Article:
Tearful Verplank Triumphs in Byron Nelson Championship

An emotional Scott Verplank won the tournament that is closest to his heart when he triumphed at the Byron Nelson Championship in Irving, Texas.

Verplank had followed the PGA Tour event as a youngster and became the first golfer to win it after the death of the man it was named after, golfing legend Byron Nelson, who Verplank had considered a friend for 26 years.

After sinking the winning putt that beat England’s Luke Donald by one stroke, Verplank dropped to his knees with tears in his eyes and looked up to the heavens in thanks.

He said on the PGA Tour website:

“I’ve never been that light-headed and nervous and shaky over a putt in my life. I don’t know. You know what, Ryder Cup, nothing compared to that, to me. I mean, that was a lot of fun today, but … I don’t know, like I said, I was out of … it was an out-of-body experience.”

The 43-year-old Verplank, playing in his 21st Byron Nelson, closed with a four-under-par 66 for a four-round total of 13-under 267. Donald fired 68 to end up on 12-under 268 for the tournament.

Jerry Kelly, Rory Sabbatini, Phil Mickelson and Ian Poulter were tied for third at 10-under-par overall.

As a promising young golfer, Verplank caught the eye of Nelson, who once invited him over to his house – an experience he would never forget.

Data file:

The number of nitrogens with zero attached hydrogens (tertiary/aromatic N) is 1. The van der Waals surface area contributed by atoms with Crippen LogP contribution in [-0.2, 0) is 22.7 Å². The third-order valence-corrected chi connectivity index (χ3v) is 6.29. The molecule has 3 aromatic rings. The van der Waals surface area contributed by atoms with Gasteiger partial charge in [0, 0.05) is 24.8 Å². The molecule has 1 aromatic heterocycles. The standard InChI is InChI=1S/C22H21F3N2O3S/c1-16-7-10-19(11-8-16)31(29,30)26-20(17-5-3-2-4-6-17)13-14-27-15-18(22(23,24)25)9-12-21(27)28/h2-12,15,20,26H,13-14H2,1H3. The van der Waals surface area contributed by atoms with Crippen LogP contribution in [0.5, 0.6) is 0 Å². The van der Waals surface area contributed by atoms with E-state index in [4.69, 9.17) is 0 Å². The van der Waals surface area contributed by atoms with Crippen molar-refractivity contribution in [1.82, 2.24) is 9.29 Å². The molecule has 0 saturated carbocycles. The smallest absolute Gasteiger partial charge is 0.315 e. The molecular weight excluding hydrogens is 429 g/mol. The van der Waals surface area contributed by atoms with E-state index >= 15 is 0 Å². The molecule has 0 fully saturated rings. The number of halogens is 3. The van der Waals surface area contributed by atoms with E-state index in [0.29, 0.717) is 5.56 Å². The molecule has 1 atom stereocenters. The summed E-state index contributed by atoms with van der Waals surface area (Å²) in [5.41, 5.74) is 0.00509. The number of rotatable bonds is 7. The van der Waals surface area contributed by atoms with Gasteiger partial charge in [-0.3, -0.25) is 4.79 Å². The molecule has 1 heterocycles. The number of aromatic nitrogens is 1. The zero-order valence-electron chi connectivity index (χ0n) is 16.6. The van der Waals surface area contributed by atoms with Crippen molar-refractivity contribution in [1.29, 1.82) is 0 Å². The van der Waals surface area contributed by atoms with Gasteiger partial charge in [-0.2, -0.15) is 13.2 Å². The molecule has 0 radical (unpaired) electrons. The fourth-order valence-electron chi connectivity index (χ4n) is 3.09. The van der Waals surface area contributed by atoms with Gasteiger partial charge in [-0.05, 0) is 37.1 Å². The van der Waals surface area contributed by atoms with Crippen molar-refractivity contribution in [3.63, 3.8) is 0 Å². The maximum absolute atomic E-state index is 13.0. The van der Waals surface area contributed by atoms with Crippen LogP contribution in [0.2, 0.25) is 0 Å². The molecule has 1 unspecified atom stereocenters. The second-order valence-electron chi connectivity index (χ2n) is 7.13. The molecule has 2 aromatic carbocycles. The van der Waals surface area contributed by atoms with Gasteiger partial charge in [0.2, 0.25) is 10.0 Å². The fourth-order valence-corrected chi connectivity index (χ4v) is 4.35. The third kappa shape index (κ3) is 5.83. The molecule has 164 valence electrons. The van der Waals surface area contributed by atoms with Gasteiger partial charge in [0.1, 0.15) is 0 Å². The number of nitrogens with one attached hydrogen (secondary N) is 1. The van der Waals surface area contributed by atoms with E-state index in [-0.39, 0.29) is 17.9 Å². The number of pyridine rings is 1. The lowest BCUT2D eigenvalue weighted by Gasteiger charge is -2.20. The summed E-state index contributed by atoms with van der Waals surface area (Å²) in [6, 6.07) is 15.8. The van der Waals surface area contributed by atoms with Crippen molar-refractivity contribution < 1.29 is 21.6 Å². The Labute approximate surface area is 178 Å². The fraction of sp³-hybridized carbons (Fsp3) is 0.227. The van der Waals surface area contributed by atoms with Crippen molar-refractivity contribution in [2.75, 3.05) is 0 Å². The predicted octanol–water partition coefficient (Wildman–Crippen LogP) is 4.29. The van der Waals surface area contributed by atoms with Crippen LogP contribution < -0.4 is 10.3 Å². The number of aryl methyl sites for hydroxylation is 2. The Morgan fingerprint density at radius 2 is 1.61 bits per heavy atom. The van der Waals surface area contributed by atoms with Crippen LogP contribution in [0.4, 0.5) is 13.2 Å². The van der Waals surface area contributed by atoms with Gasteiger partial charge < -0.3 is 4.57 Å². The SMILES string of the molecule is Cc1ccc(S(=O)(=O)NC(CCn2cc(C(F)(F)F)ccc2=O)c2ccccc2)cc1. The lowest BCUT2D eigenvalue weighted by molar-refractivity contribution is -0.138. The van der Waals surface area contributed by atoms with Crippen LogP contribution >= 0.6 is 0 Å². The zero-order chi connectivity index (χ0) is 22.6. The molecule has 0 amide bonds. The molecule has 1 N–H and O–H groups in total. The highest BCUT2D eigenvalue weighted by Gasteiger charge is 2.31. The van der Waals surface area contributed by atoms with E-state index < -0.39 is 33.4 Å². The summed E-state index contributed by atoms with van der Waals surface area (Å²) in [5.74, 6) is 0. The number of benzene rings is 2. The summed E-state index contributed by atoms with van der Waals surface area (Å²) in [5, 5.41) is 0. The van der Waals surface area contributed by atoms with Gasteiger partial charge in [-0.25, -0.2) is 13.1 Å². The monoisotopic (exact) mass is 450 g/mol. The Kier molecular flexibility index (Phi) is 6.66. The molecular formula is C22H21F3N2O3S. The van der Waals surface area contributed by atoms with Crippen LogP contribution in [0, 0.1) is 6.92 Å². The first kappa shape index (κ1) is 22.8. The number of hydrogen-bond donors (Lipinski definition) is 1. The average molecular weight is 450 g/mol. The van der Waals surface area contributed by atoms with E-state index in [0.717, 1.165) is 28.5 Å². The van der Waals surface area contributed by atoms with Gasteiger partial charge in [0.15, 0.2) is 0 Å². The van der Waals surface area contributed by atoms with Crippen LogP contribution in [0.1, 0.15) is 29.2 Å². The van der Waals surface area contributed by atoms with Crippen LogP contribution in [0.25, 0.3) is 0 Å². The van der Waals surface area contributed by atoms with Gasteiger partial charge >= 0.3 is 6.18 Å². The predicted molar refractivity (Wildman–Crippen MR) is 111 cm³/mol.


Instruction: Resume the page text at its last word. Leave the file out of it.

“The living room just had a big easy chair, and the one whole wall just has all his trophies, The Masters trophy, the PGA trophy, just all these … I mean, it’s just incredible. So you’re just looking at it like a museum, looking at all the things that he did.”

Across the water in Europe, South African Charl Schwartzel stole the spotlight with his victory at the Open de Espana at the Centro Nacional de Golf near Madrid.

Schwartzel, 22, shot a final round of 67 for a 16-under total of 272, beating India’s Jyoti Randhawa by a single stroke with Spain’s Carlos Rodiles a further stroke behind.

The victory, his first since the 2005 Dunhill Championship, won him 333,330 euro and moved him up to sixth on the European Tour Order of Merit. He also broke into the top 50 of the Official World Golf Ranking for the first time.

He said on the European Tour website:

“I have always enjoyed playing in Spain in the past and have done pretty well here so I always felt my first win outside South Africa might come here and so it has turned out.”

Though Randhawa missed out, there was glory for India in Asia where Ghaurav Ghei won the Pine Valley Beijing Open. The Indian veteran shot a fourth-round three-under-par 69 to finish on 14-under 274, one stroke ahead of Australian Adam Blyth.

Ghei’s winner’s cheque of $79,250 lifted him to seventh on the Asian Tour’s UBS Order of Merit standings with a total of $189,164.

It was Ghei’s second triumph within a year following his victory at the Merucires Taiwan Masters in 2006.

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